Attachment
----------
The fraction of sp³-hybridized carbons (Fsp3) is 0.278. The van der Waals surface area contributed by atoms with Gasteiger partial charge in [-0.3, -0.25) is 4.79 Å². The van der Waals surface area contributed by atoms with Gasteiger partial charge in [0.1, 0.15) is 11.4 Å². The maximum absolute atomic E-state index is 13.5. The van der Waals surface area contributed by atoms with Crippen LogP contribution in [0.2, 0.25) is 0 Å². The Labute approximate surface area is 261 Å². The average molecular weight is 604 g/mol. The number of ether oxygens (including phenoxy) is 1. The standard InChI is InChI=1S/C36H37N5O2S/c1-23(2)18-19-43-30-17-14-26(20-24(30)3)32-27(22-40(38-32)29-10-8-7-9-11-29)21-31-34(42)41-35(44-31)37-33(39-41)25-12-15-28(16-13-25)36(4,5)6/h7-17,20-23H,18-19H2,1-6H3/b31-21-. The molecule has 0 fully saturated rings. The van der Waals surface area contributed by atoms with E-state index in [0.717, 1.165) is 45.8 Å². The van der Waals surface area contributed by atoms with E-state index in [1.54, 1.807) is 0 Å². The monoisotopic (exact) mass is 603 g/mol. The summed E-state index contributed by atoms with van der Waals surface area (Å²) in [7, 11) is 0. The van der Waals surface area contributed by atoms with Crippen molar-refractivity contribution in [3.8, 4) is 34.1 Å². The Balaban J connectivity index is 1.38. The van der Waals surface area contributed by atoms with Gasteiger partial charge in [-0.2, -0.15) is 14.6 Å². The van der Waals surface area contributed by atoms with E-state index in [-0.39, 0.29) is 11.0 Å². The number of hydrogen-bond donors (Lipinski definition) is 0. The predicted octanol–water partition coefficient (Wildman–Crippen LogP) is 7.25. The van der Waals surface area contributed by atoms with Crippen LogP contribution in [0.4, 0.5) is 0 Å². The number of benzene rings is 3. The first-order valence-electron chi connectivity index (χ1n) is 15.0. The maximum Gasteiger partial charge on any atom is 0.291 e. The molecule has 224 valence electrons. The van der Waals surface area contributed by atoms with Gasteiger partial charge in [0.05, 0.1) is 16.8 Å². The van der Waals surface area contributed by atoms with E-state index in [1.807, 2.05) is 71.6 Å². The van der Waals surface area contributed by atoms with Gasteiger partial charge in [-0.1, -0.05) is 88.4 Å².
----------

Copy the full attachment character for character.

The fraction of sp³-hybridized carbons (Fsp3) is 0.278. The van der Waals surface area contributed by atoms with Gasteiger partial charge in [-0.3, -0.25) is 4.79 Å². The van der Waals surface area contributed by atoms with Gasteiger partial charge in [0.1, 0.15) is 11.4 Å². The maximum absolute atomic E-state index is 13.5. The van der Waals surface area contributed by atoms with Crippen LogP contribution in [0.2, 0.25) is 0 Å². The Labute approximate surface area is 261 Å². The average molecular weight is 604 g/mol. The number of ether oxygens (including phenoxy) is 1. The standard InChI is InChI=1S/C36H37N5O2S/c1-23(2)18-19-43-30-17-14-26(20-24(30)3)32-27(22-40(38-32)29-10-8-7-9-11-29)21-31-34(42)41-35(44-31)37-33(39-41)25-12-15-28(16-13-25)36(4,5)6/h7-17,20-23H,18-19H2,1-6H3/b31-21-. The molecule has 0 fully saturated rings. The van der Waals surface area contributed by atoms with E-state index in [0.717, 1.165) is 45.8 Å². The van der Waals surface area contributed by atoms with E-state index in [1.54, 1.807) is 0 Å². The monoisotopic (exact) mass is 603 g/mol. The summed E-state index contributed by atoms with van der Waals surface area (Å²) in [7, 11) is 0. The van der Waals surface area contributed by atoms with Crippen molar-refractivity contribution in [3.8, 4) is 34.1 Å². The Balaban J connectivity index is 1.38. The van der Waals surface area contributed by atoms with Gasteiger partial charge in [-0.2, -0.15) is 14.6 Å². The van der Waals surface area contributed by atoms with E-state index in [-0.39, 0.29) is 11.0 Å². The number of hydrogen-bond donors (Lipinski definition) is 0. The predicted octanol–water partition coefficient (Wildman–Crippen LogP) is 7.25. The van der Waals surface area contributed by atoms with Crippen LogP contribution in [0.4, 0.5) is 0 Å². The number of benzene rings is 3. The first-order valence-electron chi connectivity index (χ1n) is 15.0. The maximum Gasteiger partial charge on any atom is 0.291 e. The molecule has 224 valence electrons. The van der Waals surface area contributed by atoms with Gasteiger partial charge in [0.05, 0.1) is 16.8 Å². The van der Waals surface area contributed by atoms with E-state index in [1.807, 2.05) is 71.6 Å². The van der Waals surface area contributed by atoms with Gasteiger partial charge in [-0.1, -0.05) is 88.4 Å².